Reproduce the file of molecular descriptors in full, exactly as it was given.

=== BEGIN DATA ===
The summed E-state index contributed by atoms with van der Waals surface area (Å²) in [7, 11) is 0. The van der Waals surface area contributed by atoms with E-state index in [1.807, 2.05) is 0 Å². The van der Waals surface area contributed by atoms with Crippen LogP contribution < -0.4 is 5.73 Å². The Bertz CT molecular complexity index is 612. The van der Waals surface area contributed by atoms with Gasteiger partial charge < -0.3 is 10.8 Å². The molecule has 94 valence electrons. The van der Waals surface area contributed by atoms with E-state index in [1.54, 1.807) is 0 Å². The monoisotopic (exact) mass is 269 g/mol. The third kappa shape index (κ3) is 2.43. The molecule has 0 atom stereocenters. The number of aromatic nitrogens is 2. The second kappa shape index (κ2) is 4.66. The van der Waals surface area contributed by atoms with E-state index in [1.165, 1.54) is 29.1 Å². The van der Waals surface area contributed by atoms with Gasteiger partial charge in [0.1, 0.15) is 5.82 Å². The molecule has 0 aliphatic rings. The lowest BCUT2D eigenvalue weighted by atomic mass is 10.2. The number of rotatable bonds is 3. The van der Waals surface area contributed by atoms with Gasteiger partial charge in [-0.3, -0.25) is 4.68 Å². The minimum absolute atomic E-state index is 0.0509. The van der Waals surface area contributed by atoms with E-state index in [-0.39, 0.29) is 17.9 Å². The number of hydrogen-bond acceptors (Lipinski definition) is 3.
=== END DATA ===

The summed E-state index contributed by atoms with van der Waals surface area (Å²) in [7, 11) is 0. The van der Waals surface area contributed by atoms with E-state index in [1.807, 2.05) is 0 Å². The van der Waals surface area contributed by atoms with Crippen LogP contribution < -0.4 is 5.73 Å². The Bertz CT molecular complexity index is 612. The van der Waals surface area contributed by atoms with Gasteiger partial charge < -0.3 is 10.8 Å². The molecule has 94 valence electrons. The van der Waals surface area contributed by atoms with E-state index in [1.54, 1.807) is 0 Å². The monoisotopic (exact) mass is 269 g/mol. The third kappa shape index (κ3) is 2.43. The molecule has 0 atom stereocenters. The number of aromatic nitrogens is 2. The second kappa shape index (κ2) is 4.66. The van der Waals surface area contributed by atoms with E-state index in [1.165, 1.54) is 29.1 Å². The van der Waals surface area contributed by atoms with Gasteiger partial charge in [0.1, 0.15) is 5.82 Å². The molecule has 0 aliphatic rings. The lowest BCUT2D eigenvalue weighted by atomic mass is 10.2. The number of rotatable bonds is 3. The van der Waals surface area contributed by atoms with Gasteiger partial charge in [-0.3, -0.25) is 4.68 Å². The minimum absolute atomic E-state index is 0.0509. The van der Waals surface area contributed by atoms with E-state index in [-0.39, 0.29) is 17.9 Å². The number of hydrogen-bond acceptors (Lipinski definition) is 3.